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Published: December 14th 2015
The next big thing is here, ladies and gents. More precisely, the next big thing has always been there but is still much of a hidden gem. I am talking about Crna Gora, the Black Mountain, one of the world's youngest independent states: the Republic of Montenegro.
When talking about Montenegro, most people in Italy only know the "amaro" drink and the only related memories might be some juvenile (or not so juvenile) hangovers. Then there are the others, people who have heard that Montenegro is somewhere down in "Yugoslavia" and, as such, it must be some landmine-ridden, post-soviet utopia where old men in speedos eat Chevapcici on the beach. Well, I came to see for myself due to a little different reasons than usual.
On my way and in the destination I met several former colleagues and friends from my times working in Amsterdam and, oh boy, is it good to see certain faces again 😊 One of my friends happens to be a Dutch of Montenegrin descent and he organized a long-planned trip to his ancestors' homeland. I took a train from my hometown down south, all along the stunning but never-ending coastline of my beautiful Italy.
Bay of Kotor
Another perfect little town
Arrived in Bari I took an overnight ferry, sleeping on the deck in a one million stars hotel. Now a little phenomenology from my side, I would like to throw out to the world how I am experiencing Montenegro and why I think it will be a major player in the future of Europe's tourist game.
Waking up on the deck of my ferry in the early morning, I could catch an early glimpse of a beautiful pink sunrise over the Mediterranean... And suddenly there it was! Like Captain Hook and Popeye the sailor man before me, I saw land on the horizon! Now, it is not easy to summarize a country in a few words, much less so into a name... But here was Montenegro, black mountains rising out from the sea like the Chevapi out of your pita bread! I was mesmerized as we started coming closer to the port city of Bar, Montenegro's main maritime gateway. Visa and check in procedures went quite smooth and I could finally set foot on this new mysterious land. My first impression of Bar was quite neutral: a reasonably modern, quiet seaside town with decent Italian restaurants and coffee shops.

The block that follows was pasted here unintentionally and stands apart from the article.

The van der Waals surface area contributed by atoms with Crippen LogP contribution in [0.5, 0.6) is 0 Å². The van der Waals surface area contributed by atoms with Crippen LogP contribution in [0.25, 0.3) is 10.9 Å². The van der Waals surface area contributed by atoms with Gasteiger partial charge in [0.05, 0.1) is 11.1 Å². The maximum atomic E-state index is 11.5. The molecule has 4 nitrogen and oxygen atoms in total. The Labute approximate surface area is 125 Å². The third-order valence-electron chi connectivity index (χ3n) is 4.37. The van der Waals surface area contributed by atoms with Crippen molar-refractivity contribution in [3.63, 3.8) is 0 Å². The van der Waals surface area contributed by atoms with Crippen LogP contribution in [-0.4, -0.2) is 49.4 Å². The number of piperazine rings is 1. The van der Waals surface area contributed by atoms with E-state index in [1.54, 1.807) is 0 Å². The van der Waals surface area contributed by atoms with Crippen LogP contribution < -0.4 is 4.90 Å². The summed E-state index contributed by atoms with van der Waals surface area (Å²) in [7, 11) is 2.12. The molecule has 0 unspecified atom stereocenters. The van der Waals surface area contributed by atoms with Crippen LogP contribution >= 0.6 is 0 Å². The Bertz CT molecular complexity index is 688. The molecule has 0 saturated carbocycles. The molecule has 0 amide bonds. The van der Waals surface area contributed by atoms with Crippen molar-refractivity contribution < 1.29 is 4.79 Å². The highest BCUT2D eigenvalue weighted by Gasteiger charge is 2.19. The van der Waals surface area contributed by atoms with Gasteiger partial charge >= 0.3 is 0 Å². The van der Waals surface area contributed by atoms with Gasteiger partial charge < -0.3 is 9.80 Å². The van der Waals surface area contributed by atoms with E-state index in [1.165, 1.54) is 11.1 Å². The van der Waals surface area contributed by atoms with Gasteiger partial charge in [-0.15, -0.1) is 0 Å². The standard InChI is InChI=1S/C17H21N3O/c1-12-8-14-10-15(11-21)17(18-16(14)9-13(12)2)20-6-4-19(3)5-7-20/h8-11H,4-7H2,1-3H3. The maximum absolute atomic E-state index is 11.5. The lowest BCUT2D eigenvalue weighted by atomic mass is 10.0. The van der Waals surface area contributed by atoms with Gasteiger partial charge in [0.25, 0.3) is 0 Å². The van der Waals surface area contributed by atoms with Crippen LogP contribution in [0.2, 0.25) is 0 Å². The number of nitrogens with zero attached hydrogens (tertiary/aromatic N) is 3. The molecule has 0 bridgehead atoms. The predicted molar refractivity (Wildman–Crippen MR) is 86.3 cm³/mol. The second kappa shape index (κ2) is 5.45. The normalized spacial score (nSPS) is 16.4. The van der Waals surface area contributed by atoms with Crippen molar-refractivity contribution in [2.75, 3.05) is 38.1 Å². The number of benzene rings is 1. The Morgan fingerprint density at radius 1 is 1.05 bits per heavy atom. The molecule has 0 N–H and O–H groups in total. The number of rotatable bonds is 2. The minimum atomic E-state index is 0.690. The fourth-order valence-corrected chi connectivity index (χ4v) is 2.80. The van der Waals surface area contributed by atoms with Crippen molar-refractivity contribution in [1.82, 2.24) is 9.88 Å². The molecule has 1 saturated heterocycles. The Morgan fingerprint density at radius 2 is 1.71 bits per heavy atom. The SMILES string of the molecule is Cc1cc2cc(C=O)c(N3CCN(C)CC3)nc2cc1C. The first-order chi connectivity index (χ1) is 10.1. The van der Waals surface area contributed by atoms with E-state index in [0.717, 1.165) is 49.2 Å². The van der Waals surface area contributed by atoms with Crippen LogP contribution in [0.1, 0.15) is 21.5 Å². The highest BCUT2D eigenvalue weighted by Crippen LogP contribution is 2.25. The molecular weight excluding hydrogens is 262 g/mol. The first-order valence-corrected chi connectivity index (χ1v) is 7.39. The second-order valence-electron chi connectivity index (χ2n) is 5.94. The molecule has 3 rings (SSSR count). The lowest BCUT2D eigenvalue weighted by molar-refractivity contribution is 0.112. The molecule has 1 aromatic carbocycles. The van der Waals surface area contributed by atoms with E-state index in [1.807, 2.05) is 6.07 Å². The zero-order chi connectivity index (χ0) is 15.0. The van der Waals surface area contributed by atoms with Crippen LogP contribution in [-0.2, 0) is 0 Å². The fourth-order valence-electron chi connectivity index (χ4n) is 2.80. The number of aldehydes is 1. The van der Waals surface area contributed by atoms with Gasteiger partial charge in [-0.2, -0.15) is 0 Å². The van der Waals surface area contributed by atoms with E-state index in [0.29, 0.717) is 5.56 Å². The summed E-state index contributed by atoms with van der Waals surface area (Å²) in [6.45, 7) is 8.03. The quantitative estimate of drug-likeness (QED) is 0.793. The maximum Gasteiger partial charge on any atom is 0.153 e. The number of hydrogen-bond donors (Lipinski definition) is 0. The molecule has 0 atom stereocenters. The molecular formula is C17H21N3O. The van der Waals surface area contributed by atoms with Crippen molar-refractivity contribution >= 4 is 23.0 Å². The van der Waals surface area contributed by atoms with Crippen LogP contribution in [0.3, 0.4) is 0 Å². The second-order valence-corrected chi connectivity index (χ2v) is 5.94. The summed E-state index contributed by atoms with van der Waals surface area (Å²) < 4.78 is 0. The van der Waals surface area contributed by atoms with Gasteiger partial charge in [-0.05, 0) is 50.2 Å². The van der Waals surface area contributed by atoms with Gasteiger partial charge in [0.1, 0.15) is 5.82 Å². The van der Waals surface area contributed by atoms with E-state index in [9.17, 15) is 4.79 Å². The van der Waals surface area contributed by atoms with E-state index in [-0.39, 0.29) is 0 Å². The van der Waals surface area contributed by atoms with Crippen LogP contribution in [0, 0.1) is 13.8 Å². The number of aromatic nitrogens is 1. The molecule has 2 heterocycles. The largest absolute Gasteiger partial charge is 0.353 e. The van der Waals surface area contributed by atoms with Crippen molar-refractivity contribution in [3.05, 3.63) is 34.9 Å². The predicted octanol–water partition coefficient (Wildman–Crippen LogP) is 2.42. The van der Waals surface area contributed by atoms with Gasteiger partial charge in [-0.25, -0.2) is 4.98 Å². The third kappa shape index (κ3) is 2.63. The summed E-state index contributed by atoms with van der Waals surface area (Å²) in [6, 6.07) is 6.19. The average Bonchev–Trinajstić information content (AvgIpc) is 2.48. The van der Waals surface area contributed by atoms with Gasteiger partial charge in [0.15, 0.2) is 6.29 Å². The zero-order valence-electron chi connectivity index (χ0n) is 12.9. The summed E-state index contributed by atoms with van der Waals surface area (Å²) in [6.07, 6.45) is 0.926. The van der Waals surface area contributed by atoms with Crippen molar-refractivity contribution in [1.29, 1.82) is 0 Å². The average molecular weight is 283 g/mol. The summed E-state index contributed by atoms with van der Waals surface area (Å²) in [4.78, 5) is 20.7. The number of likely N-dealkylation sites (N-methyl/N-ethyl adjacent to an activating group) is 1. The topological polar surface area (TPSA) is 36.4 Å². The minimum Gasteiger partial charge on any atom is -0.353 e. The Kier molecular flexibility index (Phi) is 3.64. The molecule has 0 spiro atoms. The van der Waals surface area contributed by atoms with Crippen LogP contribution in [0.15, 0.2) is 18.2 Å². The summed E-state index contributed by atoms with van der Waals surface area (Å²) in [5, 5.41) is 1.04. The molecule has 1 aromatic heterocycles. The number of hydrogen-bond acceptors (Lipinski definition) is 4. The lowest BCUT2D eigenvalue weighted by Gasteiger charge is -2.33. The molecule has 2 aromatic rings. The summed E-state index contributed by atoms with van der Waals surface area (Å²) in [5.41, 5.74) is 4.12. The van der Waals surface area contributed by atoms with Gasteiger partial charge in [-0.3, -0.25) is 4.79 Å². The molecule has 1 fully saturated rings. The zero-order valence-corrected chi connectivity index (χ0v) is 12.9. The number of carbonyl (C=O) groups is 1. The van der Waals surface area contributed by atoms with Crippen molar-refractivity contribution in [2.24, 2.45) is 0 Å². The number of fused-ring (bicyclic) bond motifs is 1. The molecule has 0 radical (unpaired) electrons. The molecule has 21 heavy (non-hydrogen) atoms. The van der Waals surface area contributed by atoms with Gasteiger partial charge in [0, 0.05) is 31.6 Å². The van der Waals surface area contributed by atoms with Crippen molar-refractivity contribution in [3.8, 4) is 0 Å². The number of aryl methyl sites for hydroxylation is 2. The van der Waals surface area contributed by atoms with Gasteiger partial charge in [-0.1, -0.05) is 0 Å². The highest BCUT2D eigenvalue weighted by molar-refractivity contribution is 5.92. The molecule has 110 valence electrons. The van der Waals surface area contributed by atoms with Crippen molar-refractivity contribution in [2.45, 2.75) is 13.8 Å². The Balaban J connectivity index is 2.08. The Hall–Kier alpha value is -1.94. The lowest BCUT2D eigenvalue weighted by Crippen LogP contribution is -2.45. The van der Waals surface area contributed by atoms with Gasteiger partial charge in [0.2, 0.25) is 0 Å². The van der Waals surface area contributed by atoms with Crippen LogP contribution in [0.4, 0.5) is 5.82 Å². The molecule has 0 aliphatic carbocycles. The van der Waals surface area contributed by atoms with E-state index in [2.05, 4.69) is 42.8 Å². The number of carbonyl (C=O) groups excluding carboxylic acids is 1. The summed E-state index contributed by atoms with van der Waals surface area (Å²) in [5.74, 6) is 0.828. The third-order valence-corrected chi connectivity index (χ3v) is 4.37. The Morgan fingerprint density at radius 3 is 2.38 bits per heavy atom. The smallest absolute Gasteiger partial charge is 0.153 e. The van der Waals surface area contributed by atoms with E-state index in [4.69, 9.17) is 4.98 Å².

Bay of Kotor
Church on the bay
This was about to change soon. I figured that there was a "stari grad", an old part of the city (as by now I know, most Montenegrin coastal cities have). In the case of Bar, the old city lies on a hill and was destroyed by the Turks somewhere in the 1700's. This is where the magic of Montenegro really began: Mediterranean cobblestones, Catholic and Orthodox churches, Habsburg fortresses, Ottoman minarets and Venetian lions to round up the picture! I was quite overwhelmed by this mix of cultures and long lasting history of a country I knew nothing about, but I did not know this was only the beginning.
With another friend I went further north the coast to Budva, also knows as Montenegro's "sin city" due to its party scene and beach side developments. After having plenty of good old barley juice we also discovered that Budva has, like Bar before, an old town which blends perfectly in the Mediterranean coast and showcases Roman, Greek and Austrian roots. However, the best was yet to come.
The bay of Kotor, ladies and gents, is as close to a miracle as an atheist like me would acknowledge. Set to
have been a lake in prehistoric times, the humongous bay cuts deep into the mountains and, in a few words, is pretty much a Norwegian fjord thrown into the Mediterranean with all the history you can think about. Austrian fortresses, Turkish invasions and the Venetian lion of San Marco are only a little proof of what really happened here. Russians and Serbs are already flooding the place, effectively contributing a little to the speedo and Chevapcici stereotype... While for the rest of Europe this is still a gem to discover.
However, the coast also faces its own very special challenges: tensions with the more "ottoman" inland of the country, rivalry with neighboring Croatia, Balcanic corruption and lack of infrastructure, as well as being stuck under a former Yugoslavian brand. I am not a fortune teller but I can confidently say that Montenegro will be able to overcome all of this and be able to become a new, more fashionable Croatia in the future. It will take time but hey, if Turkish minarets and Roman ruins still stand on these grounds, what are 10 years of development?
Now I am on the bus to the hated "ottoman" inland of
Old town and bay
the country where minarets take the place of the Venetian arches and then I will proceed to Albania and Kosovo soon. Let me give a shout to all of my former colleagues and friends I met on the road. You are special and you know it, 7 years have done no damage to our relationship. I will see all of you soon if the sultan of Podgorica does not have other plans for me! Keep on moving your behinds and have a nice day!
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